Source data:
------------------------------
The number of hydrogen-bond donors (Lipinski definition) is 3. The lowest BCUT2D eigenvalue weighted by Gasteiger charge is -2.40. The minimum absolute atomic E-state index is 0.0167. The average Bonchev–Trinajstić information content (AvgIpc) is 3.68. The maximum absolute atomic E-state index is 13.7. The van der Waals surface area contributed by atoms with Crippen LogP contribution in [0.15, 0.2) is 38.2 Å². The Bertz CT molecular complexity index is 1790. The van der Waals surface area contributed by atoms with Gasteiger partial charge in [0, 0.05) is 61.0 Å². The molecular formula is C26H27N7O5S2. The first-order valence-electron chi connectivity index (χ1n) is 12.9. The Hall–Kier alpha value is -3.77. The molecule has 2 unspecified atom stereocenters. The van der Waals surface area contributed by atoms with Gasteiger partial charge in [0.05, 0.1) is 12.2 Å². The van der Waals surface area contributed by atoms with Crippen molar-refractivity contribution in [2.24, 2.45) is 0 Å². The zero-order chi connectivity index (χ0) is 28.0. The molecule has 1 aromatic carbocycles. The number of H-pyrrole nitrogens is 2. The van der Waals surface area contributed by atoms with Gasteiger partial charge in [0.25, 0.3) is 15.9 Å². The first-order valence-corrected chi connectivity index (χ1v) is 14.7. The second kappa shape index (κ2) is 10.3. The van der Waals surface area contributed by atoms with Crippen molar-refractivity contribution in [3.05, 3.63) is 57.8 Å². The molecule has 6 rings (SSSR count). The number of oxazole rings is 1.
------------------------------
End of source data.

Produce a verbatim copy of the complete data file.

The number of hydrogen-bond donors (Lipinski definition) is 3. The lowest BCUT2D eigenvalue weighted by Gasteiger charge is -2.40. The minimum absolute atomic E-state index is 0.0167. The average Bonchev–Trinajstić information content (AvgIpc) is 3.68. The maximum absolute atomic E-state index is 13.7. The van der Waals surface area contributed by atoms with Crippen LogP contribution in [0.15, 0.2) is 38.2 Å². The Bertz CT molecular complexity index is 1790. The van der Waals surface area contributed by atoms with Gasteiger partial charge in [0, 0.05) is 61.0 Å². The molecular formula is C26H27N7O5S2. The first-order valence-electron chi connectivity index (χ1n) is 12.9. The Hall–Kier alpha value is -3.77. The molecule has 2 unspecified atom stereocenters. The van der Waals surface area contributed by atoms with Gasteiger partial charge in [0.05, 0.1) is 12.2 Å². The van der Waals surface area contributed by atoms with Crippen molar-refractivity contribution in [2.24, 2.45) is 0 Å². The zero-order chi connectivity index (χ0) is 28.0. The molecule has 1 aromatic carbocycles. The number of H-pyrrole nitrogens is 2. The van der Waals surface area contributed by atoms with Gasteiger partial charge in [0.25, 0.3) is 15.9 Å². The first-order valence-corrected chi connectivity index (χ1v) is 14.7. The second kappa shape index (κ2) is 10.3. The van der Waals surface area contributed by atoms with Crippen molar-refractivity contribution in [3.05, 3.63) is 57.8 Å². The molecule has 6 rings (SSSR count). The number of oxazole rings is 1.